Traditional Self-Clean v. Aqua Lift

When it comes to purchasing an oven, one of the first questions customers usually ask is “Is it a self-clean, or an aqua-lift?”.  Although both are considered “self cleaning”, each of these cycles use different technology to get your oven clean.

Probably the most known of the two is the self-cleaning cycle.  This cycle usually takes a few hours and gets your oven very hot - 900° or so, during the process.  The idea behind this is that the food and grime are charred to a crisp and then you are easily able to wipe away the ash that is left behind.  There can be smoke and smell during this cycle but on the other hand, no elbow grease is needed. 

Here’s a link to Whirlpool that explains how to use the self-cleaning method:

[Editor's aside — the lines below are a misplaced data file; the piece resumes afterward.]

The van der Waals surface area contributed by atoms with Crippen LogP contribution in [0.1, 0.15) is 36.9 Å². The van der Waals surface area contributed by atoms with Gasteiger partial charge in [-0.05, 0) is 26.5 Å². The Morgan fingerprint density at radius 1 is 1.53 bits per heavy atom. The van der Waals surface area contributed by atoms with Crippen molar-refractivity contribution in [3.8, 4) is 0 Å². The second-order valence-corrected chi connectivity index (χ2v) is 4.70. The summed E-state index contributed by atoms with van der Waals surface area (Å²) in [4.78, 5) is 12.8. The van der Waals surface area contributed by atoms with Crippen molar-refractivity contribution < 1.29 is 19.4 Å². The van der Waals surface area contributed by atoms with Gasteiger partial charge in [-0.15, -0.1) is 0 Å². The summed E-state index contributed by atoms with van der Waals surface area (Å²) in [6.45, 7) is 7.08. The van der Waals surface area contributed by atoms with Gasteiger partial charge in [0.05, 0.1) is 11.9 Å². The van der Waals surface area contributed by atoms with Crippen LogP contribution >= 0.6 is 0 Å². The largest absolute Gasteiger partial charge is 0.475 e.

How Does a Self-Cleaning Oven Work? | Whirlpool

Aqua-lift self-cleaning is newer and seems to be what many ovens are coming off the production line with.  This is a faster cycle that cleans at a low temperature (usually around 200°) with no stinky odor.  Aqua-lift uses water as your oven completes some what of a steam clean.  In about 40 minutes, the moisture helps release tough messes in your oven.  We always suggest to customers that they do this cycle more often than they would the traditional self-cleaning method.  You may also find you need to use a hard plastic scraper (comes with your oven) to get some of the dirt off that wasn’t lifted by the steam. 

Check out this link from KitchenAid on how to perform an aqua-lift cleaning cycle: 

How to Perform an AquaLift Clean Cycle - Product Help | KitchenAid

The next time you are looking at purchasing a new oven, consider whether you prefer one that has self-clean or one that has aqua-lift.  Answering this question will help us be able to point you in the right direction of the appliance that will work best for you.